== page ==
Wed. Jun 29th, 2022

Addis Ababa, April 21, 2011 [ras] – On Wednesday, a large number of Eritrean refugees joined hands to demand democratic rule in their home country. Calling for a democratic change in Eritrea, the refugees gathered in Addis Ababa to decry the repressive rule of President Isaias Afewerki, which forced them to flee their home country.

Hundreds of refugees flocked to the streets of Ethiopian capital holding banners, reading “Yes for democratic change.” The refugees claim extreme human rights violations in Eritrea since 1991, when it gained its independence from Ethiopia. Most of them blame the unlimited military service for fleeing their country and demand an end to the dictatorial regime, which, they say has been subjecting them to injustice since coming to power.

There are more than 60,000 Eritrean refugees in Ethiopia, and the number is increasing every year. The refugees are camping in Berhale, Shimelba, Maiayni, and Adiharush refugee camps. Most of them are also staying in Addis Ababa as urban refugees.  According to UN statistics, the refugee exodus from Eritrea amounts to thousands annually.

The refugees are united on their cause and holding peaceful protests under the theme “Enough – No more to dictatorship in Eritrea.” The refugee community plan to hold such peaceful marches all over the world to attract international attention toward their plight. On Wednesday, they gathered in Addis Ababa to seek support from international community for their cause. They urge the global community to strengthen their action against the repressive Asmara regime so that they can return to their motherland. The refugee community is also using diplomatic channels to air their concerns by inviting the US, Canada, Switzerland, France diplomatic missions in Addis Ababa, among others.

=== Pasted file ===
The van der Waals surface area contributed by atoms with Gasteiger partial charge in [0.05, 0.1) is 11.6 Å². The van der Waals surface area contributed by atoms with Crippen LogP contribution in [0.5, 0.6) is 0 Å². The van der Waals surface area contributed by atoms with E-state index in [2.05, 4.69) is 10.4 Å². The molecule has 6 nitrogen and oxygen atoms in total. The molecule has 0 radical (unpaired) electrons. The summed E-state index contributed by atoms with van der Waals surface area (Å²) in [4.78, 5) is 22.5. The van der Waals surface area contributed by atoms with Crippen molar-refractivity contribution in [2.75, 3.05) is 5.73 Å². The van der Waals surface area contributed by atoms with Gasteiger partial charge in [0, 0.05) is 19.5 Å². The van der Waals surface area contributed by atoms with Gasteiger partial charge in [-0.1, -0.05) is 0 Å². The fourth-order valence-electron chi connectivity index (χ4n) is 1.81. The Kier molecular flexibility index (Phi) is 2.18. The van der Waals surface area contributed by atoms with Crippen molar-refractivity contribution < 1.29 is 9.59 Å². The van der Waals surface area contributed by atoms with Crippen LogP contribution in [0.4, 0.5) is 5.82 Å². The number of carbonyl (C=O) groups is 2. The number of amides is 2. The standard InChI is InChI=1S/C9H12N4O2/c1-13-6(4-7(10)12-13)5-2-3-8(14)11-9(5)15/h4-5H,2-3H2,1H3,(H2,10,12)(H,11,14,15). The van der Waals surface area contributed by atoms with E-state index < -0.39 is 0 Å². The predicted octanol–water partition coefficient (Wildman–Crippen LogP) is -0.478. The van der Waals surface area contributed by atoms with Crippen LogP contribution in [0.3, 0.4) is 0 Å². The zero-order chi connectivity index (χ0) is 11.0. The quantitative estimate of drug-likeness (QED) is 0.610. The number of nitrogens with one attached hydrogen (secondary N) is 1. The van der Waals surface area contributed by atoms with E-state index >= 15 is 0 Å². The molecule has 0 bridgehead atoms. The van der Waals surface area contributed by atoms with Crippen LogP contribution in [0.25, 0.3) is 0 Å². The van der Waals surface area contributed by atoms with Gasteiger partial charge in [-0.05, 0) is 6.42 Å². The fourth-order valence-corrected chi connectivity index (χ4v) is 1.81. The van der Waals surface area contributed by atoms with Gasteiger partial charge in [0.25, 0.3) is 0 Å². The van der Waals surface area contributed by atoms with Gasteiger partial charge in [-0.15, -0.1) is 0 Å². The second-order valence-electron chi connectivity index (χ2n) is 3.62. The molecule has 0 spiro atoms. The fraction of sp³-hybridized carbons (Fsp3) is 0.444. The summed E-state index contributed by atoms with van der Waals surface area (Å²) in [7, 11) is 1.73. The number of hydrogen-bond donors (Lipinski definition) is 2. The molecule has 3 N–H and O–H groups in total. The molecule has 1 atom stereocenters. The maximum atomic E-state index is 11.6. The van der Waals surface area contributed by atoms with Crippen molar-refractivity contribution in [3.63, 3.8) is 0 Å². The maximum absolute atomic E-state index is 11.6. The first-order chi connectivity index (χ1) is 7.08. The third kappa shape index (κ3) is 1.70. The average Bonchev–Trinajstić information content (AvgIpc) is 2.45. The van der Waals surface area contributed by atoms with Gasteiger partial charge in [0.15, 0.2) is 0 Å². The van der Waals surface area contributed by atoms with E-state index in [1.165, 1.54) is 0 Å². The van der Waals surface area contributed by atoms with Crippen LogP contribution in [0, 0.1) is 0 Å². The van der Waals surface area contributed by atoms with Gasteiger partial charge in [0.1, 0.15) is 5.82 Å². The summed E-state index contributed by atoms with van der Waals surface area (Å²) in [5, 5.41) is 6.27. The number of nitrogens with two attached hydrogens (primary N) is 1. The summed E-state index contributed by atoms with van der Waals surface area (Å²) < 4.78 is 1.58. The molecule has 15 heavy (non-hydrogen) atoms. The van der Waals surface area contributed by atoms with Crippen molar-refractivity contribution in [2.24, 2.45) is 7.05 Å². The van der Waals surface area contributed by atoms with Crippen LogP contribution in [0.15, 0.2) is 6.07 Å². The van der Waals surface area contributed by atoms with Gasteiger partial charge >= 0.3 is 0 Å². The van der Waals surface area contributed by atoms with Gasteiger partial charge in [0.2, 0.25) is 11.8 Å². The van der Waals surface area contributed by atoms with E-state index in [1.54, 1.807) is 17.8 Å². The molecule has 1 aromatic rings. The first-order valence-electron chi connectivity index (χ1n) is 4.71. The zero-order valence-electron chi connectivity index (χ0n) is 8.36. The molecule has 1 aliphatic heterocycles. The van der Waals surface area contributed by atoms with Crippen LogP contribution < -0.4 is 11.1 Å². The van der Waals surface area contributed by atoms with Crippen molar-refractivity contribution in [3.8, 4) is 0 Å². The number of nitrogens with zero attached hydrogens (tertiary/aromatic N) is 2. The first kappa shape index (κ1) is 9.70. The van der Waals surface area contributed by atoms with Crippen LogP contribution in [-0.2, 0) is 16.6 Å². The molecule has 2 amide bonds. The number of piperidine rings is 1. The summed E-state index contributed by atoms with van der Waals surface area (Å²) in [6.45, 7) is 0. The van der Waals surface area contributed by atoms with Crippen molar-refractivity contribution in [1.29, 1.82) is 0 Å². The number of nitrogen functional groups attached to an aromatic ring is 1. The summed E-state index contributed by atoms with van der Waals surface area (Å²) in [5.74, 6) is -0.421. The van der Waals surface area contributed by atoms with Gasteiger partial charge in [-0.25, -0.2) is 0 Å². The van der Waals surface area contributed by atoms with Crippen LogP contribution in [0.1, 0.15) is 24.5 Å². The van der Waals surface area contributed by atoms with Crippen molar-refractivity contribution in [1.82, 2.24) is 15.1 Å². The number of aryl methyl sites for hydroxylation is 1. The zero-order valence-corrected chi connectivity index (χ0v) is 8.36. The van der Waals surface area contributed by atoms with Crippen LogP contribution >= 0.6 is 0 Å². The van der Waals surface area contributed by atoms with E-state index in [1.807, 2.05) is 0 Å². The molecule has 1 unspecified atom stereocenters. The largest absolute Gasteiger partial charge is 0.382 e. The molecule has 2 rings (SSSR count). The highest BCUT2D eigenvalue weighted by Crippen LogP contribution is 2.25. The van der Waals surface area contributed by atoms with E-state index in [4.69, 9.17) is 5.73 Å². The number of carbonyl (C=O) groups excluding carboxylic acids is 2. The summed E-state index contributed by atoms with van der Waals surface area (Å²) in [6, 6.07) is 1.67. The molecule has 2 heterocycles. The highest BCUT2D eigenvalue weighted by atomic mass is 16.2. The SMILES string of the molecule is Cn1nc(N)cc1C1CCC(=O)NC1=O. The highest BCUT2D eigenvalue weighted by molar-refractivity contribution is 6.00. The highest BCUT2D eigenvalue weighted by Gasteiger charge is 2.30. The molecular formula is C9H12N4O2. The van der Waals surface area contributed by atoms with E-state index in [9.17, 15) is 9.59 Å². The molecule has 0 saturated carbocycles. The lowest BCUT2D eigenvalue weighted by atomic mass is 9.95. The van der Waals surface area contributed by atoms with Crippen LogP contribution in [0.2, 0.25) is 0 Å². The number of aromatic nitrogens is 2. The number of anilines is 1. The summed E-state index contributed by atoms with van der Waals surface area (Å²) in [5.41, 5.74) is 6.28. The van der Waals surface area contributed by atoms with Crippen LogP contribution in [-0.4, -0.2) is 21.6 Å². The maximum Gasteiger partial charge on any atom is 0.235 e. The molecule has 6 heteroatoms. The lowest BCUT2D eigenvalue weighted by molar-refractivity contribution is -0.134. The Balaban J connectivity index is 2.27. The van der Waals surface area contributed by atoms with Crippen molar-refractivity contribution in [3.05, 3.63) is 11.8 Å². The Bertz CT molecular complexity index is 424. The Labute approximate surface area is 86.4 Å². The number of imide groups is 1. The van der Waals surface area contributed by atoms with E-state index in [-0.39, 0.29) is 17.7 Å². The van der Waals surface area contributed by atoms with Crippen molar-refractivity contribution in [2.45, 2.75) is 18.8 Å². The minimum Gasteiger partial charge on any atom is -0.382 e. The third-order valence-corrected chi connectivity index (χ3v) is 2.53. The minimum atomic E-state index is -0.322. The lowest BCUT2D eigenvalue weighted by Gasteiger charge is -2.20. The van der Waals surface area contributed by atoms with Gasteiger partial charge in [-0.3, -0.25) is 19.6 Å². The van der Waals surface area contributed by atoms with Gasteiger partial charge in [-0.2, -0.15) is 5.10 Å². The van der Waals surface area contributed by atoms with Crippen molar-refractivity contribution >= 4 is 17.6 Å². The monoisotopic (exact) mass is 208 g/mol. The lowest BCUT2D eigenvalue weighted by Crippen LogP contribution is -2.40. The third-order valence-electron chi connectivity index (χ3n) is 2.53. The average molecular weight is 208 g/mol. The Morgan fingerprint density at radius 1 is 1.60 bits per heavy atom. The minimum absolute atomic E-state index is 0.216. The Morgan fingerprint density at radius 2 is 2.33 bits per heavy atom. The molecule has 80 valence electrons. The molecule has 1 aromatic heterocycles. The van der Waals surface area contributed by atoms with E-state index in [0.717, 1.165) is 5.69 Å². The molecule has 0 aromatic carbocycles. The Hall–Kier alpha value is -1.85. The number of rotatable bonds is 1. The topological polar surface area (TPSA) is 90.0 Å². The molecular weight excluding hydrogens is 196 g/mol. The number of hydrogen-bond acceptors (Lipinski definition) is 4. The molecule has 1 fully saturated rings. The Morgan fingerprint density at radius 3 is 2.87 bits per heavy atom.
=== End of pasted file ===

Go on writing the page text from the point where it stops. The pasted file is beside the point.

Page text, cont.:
Calling for global help for common Eritreans, the refugees condemn the wrong policies of the Asmara regime and aggressive campaigns against global community, especially its neighbors. They demand further sanctions on the Eritrean regime and alienation of the Asmara government from any diplomatic relation.

Eritrean exile groups often hold peaceful rallies in the Ethiopian capital and refugee camps in northern part of this country to seek support for their cause, hoping that it would spark an uprising against the 18-year-old dictatorial regime back home.

Recently, Ethiopia seems to have adopted a more hard-line approach toward Eritrea, with which it was engaged in a two-year border war. Since the war, there has been uneasy peace on the border, with troop mobilization on both sides. Ethiopia has been accusing Eritrea of sponsoring terrorism in their country, saying that Asmara has dispatched would-be terrorists to Addis Ababa to create havoc during African Union summit; however, the Isaias regime has denied the Meles government’s allegations. Prime Minister Meles informed the nation last month that the revised foreign policy of the country advocates overthrow of the Isaias government.

By Rasaas